WASHINGTON (Reuters) - Sarah Palin, who surprised the U.S. political world last year by becoming Republican John McCain’s vice presidential running mate, surprised again on Friday by announcing her resignation as Alaska’s governor.
Palin, a former small-town mayor who became governor in December 2006, has been touted as a potential candidate for the Republican presidential nomination in 2012.
As McCain’s Number Two, she ignited conservatives with her social views but turned off other voters who believed she was unprepared for the White House.
Having maintained her popularity at home in Alaska, why would she quit now? There are several possibilities:
* She frees herself from the constraints of daily governing so she can spend all her time pursuing national office. This would put her on a level playing field with potential Republican presidential primary opponents Mitt Romney, a former governor of Massachusetts, and Newt Gingrich, a former speaker of the U.S. House of Representatives. Another potential rival, Minnesota Governor Tim Pawlenty, also recently announced he would not seek re-election. Conversely, Palin’s decision could diminish a selling point -- the fact that she has executive experience and knows how to run a state.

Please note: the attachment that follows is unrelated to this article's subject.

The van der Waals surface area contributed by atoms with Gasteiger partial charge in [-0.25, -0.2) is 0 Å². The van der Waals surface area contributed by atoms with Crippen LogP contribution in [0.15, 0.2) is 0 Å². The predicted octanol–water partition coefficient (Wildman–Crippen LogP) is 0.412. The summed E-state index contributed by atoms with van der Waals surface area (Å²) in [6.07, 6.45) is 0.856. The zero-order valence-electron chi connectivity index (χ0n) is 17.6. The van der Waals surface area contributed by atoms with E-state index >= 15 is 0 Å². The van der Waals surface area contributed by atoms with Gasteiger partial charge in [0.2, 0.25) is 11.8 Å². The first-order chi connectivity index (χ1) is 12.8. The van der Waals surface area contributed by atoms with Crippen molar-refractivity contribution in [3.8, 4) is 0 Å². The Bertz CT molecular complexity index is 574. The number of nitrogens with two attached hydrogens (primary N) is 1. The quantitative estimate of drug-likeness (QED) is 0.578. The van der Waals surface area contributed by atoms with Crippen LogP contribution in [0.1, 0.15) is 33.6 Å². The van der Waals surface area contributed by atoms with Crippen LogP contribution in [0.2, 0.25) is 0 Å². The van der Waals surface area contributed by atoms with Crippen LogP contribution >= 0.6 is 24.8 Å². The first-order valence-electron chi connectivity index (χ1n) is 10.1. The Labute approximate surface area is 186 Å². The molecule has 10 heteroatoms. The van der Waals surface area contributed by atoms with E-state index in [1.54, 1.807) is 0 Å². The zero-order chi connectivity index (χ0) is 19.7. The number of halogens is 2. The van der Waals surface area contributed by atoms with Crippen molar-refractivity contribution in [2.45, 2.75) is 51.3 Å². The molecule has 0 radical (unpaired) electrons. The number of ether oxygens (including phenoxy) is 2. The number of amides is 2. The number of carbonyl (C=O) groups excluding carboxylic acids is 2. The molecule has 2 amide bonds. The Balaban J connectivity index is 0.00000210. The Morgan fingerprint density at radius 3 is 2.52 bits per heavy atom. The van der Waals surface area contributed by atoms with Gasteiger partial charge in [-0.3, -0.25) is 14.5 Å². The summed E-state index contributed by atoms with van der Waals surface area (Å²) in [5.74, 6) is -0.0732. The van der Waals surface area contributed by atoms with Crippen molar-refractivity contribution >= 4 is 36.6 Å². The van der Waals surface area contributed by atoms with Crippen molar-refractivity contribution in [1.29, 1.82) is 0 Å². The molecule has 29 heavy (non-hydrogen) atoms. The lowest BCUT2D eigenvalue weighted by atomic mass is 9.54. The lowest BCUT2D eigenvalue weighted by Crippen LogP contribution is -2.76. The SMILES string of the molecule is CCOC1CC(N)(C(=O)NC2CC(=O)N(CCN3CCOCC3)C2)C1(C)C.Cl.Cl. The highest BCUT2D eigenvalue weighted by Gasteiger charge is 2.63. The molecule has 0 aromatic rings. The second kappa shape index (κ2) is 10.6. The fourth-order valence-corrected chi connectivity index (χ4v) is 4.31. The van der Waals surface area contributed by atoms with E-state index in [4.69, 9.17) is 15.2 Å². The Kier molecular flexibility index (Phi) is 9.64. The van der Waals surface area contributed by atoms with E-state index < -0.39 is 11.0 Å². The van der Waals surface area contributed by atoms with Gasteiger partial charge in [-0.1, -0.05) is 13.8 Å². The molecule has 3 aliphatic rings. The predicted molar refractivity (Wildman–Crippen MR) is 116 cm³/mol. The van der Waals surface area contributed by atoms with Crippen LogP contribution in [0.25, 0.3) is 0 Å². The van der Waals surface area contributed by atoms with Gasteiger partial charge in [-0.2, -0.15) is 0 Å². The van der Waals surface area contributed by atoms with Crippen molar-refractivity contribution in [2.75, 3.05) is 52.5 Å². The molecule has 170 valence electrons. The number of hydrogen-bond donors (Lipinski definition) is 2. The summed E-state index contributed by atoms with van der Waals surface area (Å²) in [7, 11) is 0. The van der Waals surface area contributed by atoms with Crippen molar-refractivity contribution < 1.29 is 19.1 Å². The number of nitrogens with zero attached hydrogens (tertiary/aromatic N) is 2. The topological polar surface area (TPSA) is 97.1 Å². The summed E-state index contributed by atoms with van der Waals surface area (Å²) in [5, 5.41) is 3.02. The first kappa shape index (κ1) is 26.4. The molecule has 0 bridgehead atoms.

* She can make some money. Leaving her job would allow Palin to take a job in the private sector or take advantage of her popularity to bring in cash as a public speaker, author or talk-show host, possibly still making a run for national office.
* Palin could use the time to run for the U.S. Senate for Sen. Lisa Murkowski’s seat in November 2010. Palin could use that job as a springboard for a presidential race.
* Palin can add to her credentials as a “maverick,” something both she and McCain emphasized during the 2008 campaign. Palin said she wanted to put Alaska first. She could use her decision to step down as evidence that she would not seek higher office while governor and so do harm to her home state.
* Palin may have grown tired of being a lightning rod for the American media and decided she wanted a break. The announcement was made late on a Friday before a U.S. holiday weekend -- an indication that she may have wanted to “bury” the news.
* She fears a looming political problem, perhaps even a scandal, and wanted out of the limelight, before the news broke. “If there is any evidence that the decision was a result of political problems or looming scandals, she is done,” said Julian Zelizer, a Princeton University history professor.
Editing by Howard Goller